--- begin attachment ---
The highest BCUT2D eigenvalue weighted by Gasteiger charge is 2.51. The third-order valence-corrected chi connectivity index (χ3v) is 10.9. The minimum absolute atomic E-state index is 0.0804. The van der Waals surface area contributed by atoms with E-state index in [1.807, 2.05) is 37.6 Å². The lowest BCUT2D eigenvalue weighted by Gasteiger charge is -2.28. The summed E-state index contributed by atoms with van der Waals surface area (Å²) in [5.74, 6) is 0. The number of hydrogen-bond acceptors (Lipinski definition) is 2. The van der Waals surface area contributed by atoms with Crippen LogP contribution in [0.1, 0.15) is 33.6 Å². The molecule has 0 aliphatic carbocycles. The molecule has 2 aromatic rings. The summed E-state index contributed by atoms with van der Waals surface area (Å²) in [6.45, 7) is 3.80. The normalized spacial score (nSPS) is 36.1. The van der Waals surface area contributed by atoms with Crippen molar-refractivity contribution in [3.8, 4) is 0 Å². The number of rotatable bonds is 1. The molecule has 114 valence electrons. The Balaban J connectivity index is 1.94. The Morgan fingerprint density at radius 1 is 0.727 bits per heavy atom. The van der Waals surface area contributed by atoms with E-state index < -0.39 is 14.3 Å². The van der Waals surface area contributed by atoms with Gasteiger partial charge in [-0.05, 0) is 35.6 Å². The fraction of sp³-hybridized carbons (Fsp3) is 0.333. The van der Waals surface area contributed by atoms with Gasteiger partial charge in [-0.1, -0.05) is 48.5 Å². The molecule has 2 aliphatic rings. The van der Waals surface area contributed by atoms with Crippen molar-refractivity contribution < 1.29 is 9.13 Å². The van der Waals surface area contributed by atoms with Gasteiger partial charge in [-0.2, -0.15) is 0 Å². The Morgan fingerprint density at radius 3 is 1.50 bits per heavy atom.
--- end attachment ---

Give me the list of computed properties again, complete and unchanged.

The highest BCUT2D eigenvalue weighted by Gasteiger charge is 2.51. The third-order valence-corrected chi connectivity index (χ3v) is 10.9. The minimum absolute atomic E-state index is 0.0804. The van der Waals surface area contributed by atoms with E-state index in [1.807, 2.05) is 37.6 Å². The lowest BCUT2D eigenvalue weighted by Gasteiger charge is -2.28. The summed E-state index contributed by atoms with van der Waals surface area (Å²) in [5.74, 6) is 0. The number of hydrogen-bond acceptors (Lipinski definition) is 2. The van der Waals surface area contributed by atoms with Crippen LogP contribution in [0.1, 0.15) is 33.6 Å². The molecule has 0 aliphatic carbocycles. The molecule has 2 aromatic rings. The summed E-state index contributed by atoms with van der Waals surface area (Å²) in [6.45, 7) is 3.80. The normalized spacial score (nSPS) is 36.1. The van der Waals surface area contributed by atoms with Crippen molar-refractivity contribution in [3.8, 4) is 0 Å². The number of rotatable bonds is 1. The molecule has 114 valence electrons. The Balaban J connectivity index is 1.94. The Morgan fingerprint density at radius 1 is 0.727 bits per heavy atom. The van der Waals surface area contributed by atoms with E-state index < -0.39 is 14.3 Å². The van der Waals surface area contributed by atoms with Gasteiger partial charge in [-0.05, 0) is 35.6 Å². The fraction of sp³-hybridized carbons (Fsp3) is 0.333. The van der Waals surface area contributed by atoms with Gasteiger partial charge in [-0.1, -0.05) is 48.5 Å². The molecule has 2 aliphatic rings. The van der Waals surface area contributed by atoms with Crippen molar-refractivity contribution < 1.29 is 9.13 Å². The van der Waals surface area contributed by atoms with Gasteiger partial charge in [-0.2, -0.15) is 0 Å². The Morgan fingerprint density at radius 3 is 1.50 bits per heavy atom.